The U.S.S. Enterprise-D under command of Captain Jean-Luc Picard (Patrick Stewart) approaches the S.S. Tsiolkovsky, a Starfleet science vessel monitoring a collapsing red giant star.

After an “accident” which seems to kill the entire crew, an away team led by Commander William Riker (Jonathan Frakes) investigates the situation.

What the away team soon finds on the Tsiolkovsky is strange and unsettling. One crew member seems to have intentionally exposed the bridge to the vacuum of space.

Meanwhile, Lt. Geordi LaForge (LeVar Burton) enters a crew person’s quarters where the temperature has dropped to freezing, and someone died taking a shower with their clothes on.

The away-team returns to the Enterprise and is decontaminated by the transporter, but Geordi begins to show signs of a high fever, and Dr. Beverly Crusher (Gates McFadden) worries that the Tsiolkovsky “infection” is spreading.

When Geordi escapes from sickbay, he passes the strange disease – by touch -- to Security Chief Tasha Yar (Denise Crosby), who soon grows lusty.

Commander Riker recalls reading about another incident of someone showering fully clothed, and asks Lt. Cmdr. Data (Brent Spiner) research it. The android finds such an historical example from the Constitution class U.S.S. Enterprise commanded by Captain James T. Kirk, nearly a century earlier. That Enterprise was also investigating a cosmic body (a planet, not a star), undergoing radical gravity shifts.

A ready-made cure is sent to Dr. Crusher via the computer, from the old Enterprise, but it doesn’t work this time.

Tasha infects Counselor Troi (Marina Sirtis), and then Data, by engaging in sexual contact with him. The android reports being “fully functional.”

Soon, young Wesley Crusher (Wil Wheaton) is contaminated by Geordi, and he takes over Engineering using a voice-synthesizer that imitates Captain Picard’s voice. There Wesley erects a force-field around the section and refuses to let others enter. 

Disaster looms, however, as a chunk of the collapsing star approaches the Enterprise, and Engineering is useless…

Star Trek: The Next Generation’s (1987-1994) first season gets off to an extremely shaky start with this first episode after the pilot, an homage to The Original Series (1966-1969) hour, “The Naked Time.” In both episodes, intrepid crew members suffer from an infection that makes them act intoxicated, or drunk, and in the process reveal hidden aspects of their personalities.

In “The Naked Time,” audiences witnesses Mr. Spock’s guilt and shame about not being able to tell his human mother that he loves her. We see Mr. Sulu’s true nature as a mad swashbuckler, unveiled. We even witnessed Captain Kirk’s almost pathological obsession with commanding the Enterprise, and the way that this obsession isolated him from a normal emotional life. And we also learn Nurse Chapel is secretly in love with Mr. Spock.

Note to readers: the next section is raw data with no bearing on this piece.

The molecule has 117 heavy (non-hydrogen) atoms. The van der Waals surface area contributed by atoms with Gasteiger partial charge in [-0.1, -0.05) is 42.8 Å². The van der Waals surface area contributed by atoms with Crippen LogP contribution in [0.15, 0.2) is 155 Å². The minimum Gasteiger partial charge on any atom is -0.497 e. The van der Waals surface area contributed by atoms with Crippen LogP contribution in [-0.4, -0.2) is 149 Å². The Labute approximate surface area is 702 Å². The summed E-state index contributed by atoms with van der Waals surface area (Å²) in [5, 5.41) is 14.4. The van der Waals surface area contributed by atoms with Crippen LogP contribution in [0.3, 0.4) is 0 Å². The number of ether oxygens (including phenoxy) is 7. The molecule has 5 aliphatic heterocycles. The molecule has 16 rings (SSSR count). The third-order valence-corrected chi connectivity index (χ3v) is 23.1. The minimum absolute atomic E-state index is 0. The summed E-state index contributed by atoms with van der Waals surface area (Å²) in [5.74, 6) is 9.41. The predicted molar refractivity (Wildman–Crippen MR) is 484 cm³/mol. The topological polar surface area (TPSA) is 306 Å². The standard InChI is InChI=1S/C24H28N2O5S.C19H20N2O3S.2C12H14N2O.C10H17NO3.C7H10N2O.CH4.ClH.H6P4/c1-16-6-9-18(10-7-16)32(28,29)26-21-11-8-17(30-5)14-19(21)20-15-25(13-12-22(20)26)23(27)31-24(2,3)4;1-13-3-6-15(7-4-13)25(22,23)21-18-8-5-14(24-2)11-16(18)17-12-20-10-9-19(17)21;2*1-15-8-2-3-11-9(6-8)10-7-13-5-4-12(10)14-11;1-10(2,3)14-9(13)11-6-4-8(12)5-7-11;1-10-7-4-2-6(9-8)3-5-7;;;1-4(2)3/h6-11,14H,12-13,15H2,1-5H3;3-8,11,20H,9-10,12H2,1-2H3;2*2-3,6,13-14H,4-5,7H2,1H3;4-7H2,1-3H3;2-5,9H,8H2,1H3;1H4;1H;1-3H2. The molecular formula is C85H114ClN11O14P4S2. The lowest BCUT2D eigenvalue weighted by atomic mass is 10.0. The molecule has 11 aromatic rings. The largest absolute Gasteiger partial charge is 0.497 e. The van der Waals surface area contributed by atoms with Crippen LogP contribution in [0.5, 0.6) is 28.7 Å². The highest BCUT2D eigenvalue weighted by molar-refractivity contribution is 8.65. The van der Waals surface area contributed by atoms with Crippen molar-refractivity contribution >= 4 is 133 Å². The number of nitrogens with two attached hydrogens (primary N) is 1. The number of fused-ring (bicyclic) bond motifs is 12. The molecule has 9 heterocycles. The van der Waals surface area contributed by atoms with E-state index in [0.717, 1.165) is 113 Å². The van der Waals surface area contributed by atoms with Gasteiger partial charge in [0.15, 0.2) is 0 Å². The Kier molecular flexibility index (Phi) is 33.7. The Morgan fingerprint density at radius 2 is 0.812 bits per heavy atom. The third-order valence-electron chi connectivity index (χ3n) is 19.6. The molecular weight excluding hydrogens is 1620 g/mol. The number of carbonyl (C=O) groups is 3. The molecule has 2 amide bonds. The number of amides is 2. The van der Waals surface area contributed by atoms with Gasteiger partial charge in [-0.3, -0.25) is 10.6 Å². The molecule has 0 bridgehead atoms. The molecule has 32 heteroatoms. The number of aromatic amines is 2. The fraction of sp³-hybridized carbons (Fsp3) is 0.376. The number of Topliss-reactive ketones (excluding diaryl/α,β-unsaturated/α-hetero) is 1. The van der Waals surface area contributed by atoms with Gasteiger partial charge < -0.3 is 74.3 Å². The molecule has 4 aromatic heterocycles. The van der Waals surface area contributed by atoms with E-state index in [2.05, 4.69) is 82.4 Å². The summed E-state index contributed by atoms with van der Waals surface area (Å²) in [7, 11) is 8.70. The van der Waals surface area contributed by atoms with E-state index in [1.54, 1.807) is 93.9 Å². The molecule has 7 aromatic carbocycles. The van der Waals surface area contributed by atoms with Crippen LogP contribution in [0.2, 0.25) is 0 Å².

In The Next Generation we discover that the three leading females in the series -- Dr. Crusher, Counselor Troi, and Tasha Yar -- all have sex on their brains. 

Crusher’s inhibitions fall and she unbuttons her uniform seductively, telling Captain Picard that she has been denied the “comfort” of a husband for too long. Tasha seeks sexual intercourse from Data. And Counselor Troi interferes with Riker’s attempts to reclaim engineering, babbling that she wants to be “alone” with him, in his mind.

There’s absolutely nothing wrong with women characters expressing sexual interest or desire. So let’s get that out of the way.

Women are sexual beings, as men are, and should be able to express that in life and in drama.  However, it is rather alarming that for “The Naked Now” the choice is made to have all the women -- when released from their inhibitions -- express a desire, primarily, for sex.  It’s insulting that there is apparently nothing deeper to explore in these characters, beyond their desire to get it on with the male command crew. It's as if a desire for sex is the end-all and be-all of these three career Starfleet women.

Riker, when drunk, becomes a boring workaholic (“I can’t afford to get this!”). Geordi longs for human sight, even though it is inferior to what his VISOR can provide him. When he is “infected,” he doesn’t long for sex, he longs for a deeper emotional connection to Tasha.

But the women? 

It’s all the desire for sex with the male characters, whether Picard, Riker, or Data. I just must believe that 24th century women, officers aboard the flagship of the Federation, would be more interesting than that. Why are the women all defined by their sexual desire for the male characters? Why can’t one of them be driven by ambition, like Riker, to command a ship?

The final line of the episode is a travesty, too.

Captain Picard notes that the Enterprise shall have a fine crew, if it can “avoid temptation.”  This is certainly a dig against the women officers, who -- when drunk – wanted to have sex with the men, keeping them from accomplishing their necessary life-saving tasks, essentially. The men weren’t grappling with temptation, after all.

That line is wrong for so many reasons. 

First, it is demeaning to the female characters, since they were the ones who acted according to secret physical desires. 

Secondly, it makes no real sense to “avoid” temptation, given that the Enterprise is a ship of families. If there is such physical desire, and it is mutual, why not indulge in romantic relationships? Why not get married and have families?